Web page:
Why is there such a difference in price between various Power Supply Units which purport to do the same thing?
The secret is known as "cost down".
What happens is that a design for an absolutely perfect PSU is created, then there is a round of eliminating components to save cost. If that works then another round of elimination is started and tested until there is a design which no longer works - one then goes back a step to the absolute bare minimum which did work.
So that's it? Not by a long shot. Now that there is a bare minimum of components which will work the next phase of "cost down" is put into effect. In this round the high quality components (such as capacitors) are replaced by lower quality ones. This is then tested and if it still works then those lower quality components will be replaced by even worse quality components. This continues until the PSU once again fails and then the process is taken one step back to the design which did still work.
So that's it then rock bottom has been reached?
Not quite; now that the design has been minimised and the components have been "cost downed" the focus is on the safety of the device itself. Do we really need all of them? Of course not, so various safety components are eliminated or replaced by cheaper alternatives until they can technically say that they are in compliance with safety standards without actually lying outright.
How can you tell a PSU from a potential IED (Improvised Explosive Device)? Simply by picking it up. If you pick up a PSU and it feels like all it needs is to be sealed and have some helium added to it to make it fly away then you are dealing with an "AL-Q Taliban Special" (AQTS). Another indicator would be the presence of a switch on the back of the PSU around the power switch where you can choose between 110 volts and 230 volts. If one looks at the label on the PSU and it has an entry for "-5V" on it then it is an IED candidate. If you look at the Amps with regard to the various voltages and the "+3.3V" and "+5V" are higher than the "+12V" then again you are dealing with an AQTS".
Last but not least there is of course the price. If a deal looks too good to be true then in the case of a PSU it most certainly is.
What are the typical "features" of an "Al-Q Taliban Special" IED? One of the main "features" is that this type of device will generally use your hardware as a fuse to defend itself against detonating. It is only logical (well in the minds of the designers) that the PSU has to be defended against damage by eliminating the cause of the threat, namely the motherboard and/or some other offending parts of your hardware.
If you are lucky then all that will happen is that the AQTS will just not turn on. Not so lucky if if it makes large "bang" noise and/or issues magic smoke. Unlucky if the "bang" noise and/or magic smoke results in the PSU catching on fire, and you can see the results of something like that here: http://www.theregister.co.uk/2012/11...vs_reg_reader/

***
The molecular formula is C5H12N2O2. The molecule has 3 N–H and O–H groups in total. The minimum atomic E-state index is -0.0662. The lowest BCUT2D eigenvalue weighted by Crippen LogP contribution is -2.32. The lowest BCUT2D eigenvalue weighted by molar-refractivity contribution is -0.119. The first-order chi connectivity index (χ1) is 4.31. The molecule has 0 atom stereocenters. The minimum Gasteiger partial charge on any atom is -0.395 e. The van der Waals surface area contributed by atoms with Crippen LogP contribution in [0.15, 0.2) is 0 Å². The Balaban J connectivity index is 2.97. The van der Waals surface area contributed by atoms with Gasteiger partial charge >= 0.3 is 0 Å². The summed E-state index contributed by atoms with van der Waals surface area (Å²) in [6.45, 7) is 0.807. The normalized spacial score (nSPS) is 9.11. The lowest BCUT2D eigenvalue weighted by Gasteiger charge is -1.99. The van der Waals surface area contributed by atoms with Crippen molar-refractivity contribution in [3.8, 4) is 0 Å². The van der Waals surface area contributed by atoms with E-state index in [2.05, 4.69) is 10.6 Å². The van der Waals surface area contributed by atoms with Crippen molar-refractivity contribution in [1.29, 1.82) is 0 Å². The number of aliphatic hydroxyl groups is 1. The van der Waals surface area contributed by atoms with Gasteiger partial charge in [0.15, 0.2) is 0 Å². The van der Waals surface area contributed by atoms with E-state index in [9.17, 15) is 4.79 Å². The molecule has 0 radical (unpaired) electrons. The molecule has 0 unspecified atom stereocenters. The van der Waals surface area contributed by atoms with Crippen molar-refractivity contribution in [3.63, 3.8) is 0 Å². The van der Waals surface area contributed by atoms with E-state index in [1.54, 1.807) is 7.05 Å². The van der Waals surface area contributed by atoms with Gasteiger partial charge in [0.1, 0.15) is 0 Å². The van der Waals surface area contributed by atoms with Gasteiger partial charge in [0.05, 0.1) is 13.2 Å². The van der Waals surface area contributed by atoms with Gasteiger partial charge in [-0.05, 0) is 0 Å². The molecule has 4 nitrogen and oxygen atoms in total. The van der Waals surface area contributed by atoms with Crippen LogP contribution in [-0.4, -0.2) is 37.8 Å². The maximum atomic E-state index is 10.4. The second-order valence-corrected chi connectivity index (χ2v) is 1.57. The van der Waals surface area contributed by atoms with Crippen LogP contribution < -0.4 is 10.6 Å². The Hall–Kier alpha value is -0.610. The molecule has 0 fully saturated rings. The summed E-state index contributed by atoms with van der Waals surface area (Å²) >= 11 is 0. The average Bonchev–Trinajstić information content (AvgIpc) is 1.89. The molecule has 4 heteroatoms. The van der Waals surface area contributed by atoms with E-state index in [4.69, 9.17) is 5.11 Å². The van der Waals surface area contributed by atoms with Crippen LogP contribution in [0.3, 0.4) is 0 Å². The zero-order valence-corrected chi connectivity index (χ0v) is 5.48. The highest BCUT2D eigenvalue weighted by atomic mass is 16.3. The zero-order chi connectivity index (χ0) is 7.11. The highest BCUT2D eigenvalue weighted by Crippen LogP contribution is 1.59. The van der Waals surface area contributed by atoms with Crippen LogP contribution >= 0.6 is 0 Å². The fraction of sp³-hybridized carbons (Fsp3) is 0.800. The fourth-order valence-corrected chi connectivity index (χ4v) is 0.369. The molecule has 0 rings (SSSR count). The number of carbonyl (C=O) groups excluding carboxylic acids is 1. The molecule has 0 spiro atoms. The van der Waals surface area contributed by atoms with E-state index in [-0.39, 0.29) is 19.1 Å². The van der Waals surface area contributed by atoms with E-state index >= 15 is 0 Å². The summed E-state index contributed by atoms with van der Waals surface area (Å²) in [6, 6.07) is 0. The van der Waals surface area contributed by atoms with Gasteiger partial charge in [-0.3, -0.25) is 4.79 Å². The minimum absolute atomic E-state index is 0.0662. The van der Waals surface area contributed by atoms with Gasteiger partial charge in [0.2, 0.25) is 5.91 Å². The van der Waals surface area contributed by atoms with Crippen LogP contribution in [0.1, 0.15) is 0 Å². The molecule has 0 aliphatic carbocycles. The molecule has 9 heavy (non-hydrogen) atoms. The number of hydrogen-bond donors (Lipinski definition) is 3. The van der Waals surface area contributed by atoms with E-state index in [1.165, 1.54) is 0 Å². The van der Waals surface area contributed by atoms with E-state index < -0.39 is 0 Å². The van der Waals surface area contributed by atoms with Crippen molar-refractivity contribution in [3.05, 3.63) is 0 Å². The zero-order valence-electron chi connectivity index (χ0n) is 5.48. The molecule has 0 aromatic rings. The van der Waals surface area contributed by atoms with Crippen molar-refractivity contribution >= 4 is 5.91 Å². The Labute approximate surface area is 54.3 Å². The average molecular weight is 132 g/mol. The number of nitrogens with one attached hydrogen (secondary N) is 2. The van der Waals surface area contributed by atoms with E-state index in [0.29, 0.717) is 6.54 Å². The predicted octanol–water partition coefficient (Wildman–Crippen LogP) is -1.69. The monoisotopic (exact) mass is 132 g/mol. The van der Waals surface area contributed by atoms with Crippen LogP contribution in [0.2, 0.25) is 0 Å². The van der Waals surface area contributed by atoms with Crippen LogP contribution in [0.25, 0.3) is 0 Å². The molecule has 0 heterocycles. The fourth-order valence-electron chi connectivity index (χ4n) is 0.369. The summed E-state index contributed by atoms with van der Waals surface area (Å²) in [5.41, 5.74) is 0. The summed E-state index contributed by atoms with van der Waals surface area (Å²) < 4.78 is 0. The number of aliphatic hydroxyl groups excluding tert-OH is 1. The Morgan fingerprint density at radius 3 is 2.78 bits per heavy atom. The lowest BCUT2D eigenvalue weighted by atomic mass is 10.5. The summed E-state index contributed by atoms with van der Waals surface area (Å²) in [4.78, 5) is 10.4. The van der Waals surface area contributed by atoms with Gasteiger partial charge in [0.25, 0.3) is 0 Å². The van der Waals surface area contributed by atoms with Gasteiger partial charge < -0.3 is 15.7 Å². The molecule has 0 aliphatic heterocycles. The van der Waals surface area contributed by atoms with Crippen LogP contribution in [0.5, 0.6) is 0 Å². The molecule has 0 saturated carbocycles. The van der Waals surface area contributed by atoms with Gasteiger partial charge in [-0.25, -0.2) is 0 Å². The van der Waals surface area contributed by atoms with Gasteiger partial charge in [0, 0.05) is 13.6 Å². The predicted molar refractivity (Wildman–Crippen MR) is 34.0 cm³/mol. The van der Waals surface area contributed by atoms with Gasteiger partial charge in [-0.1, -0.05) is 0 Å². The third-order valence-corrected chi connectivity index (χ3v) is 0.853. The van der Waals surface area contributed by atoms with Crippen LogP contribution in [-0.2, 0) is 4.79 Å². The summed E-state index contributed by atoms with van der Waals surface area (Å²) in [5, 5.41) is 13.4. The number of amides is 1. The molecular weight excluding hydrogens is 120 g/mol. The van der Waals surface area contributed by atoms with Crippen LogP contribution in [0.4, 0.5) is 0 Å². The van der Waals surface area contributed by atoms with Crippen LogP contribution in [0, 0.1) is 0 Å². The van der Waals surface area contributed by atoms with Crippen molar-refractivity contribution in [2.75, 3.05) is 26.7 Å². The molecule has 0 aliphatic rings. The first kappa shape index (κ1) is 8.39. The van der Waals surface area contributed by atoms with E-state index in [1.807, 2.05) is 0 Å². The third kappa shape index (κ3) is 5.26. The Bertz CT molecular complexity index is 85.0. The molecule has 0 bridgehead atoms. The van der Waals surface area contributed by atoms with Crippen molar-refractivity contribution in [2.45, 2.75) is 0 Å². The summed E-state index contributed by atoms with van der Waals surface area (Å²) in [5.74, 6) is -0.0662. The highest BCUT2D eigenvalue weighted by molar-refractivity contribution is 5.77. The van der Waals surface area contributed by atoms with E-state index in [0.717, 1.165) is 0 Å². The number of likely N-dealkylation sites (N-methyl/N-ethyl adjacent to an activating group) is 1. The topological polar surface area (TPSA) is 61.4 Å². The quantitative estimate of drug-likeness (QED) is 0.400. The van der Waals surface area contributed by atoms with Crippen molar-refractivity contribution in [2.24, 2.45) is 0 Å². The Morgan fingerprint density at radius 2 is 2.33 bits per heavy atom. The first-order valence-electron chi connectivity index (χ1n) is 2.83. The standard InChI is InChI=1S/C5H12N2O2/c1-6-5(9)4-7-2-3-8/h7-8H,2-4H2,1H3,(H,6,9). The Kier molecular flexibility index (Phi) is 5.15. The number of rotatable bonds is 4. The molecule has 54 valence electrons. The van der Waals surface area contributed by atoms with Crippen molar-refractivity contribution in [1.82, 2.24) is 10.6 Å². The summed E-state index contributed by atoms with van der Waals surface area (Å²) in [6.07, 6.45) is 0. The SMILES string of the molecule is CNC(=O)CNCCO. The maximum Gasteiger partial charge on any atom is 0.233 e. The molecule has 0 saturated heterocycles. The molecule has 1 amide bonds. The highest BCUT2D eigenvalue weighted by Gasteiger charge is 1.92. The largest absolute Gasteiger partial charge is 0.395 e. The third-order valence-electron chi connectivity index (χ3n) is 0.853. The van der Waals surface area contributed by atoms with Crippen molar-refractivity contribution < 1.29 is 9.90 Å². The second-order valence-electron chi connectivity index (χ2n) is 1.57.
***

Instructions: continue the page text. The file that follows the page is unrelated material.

Of course the worst luck is if it catches fire and you are not there (or asleep) to put it out before you lose your home and/or your own life and life of your loved ones.
Another "feature" of the AQTS is that although it is rated at a certain wattage it will never attain that performance in real use. Generally one of these devices will be "good" if they can actually put out half of the rated wattage. One thing you can be certain of however, if you buy a "700 Watt" IED then you will NEVER, EVER, be able to run 700 Watt worth of hardware from it - not even close.
One should not expect any kind of efficiency from an AQTS and the only "80+" energy rating is the writing on the box. What this means is that within a year (if it lasts that long) the AQTS will have ended up costing you more in wasted electricity than buying a proper PSU in the first place.
The most trivial of the "features" of the AQTS is the absolute dearth of connection cables issuing from it. Not only will there be a lack of those cables but the ones that are there will also be much too short.
The cheap price of the AQTS is also offset by its short lifespan. If it lasts for more than a year of normal use before it dies (and hopefully does nothing else) then the person who bought it can consider themselves lucky.
So what can you expect from a PSU that costs a bit more money? Safety features for one (for both the PSU and the attached hardware), they will also perform to their rated wattage and also have a priority for the "+12V" rail over the other two. Really high quality PSUs (like the Corsair AX860i) will happily run ABOVE their rated wattage. For instance the AX860i has been tested and showed no signs of wear running at almost 1,000 Watts: http://www.kitguru.net/components/po...60i-review/11/ If anything goes wrong with a real PSU then it will quietly shut down, that is it will go out with a whisper rather than a bang. You can also expect the PSU to last and do its job for years.
In conclusion next to pouring a bucket of water over your running computer the PSU has the potential to do the most damage to your system. If you have a neighbour downstairs who is considering building his own computer and you see him eyeing advertisements for an "Al-Q Taliban Special", offer to give him an extra Â£20 or so towards buying a decent PSU - it might just save your life.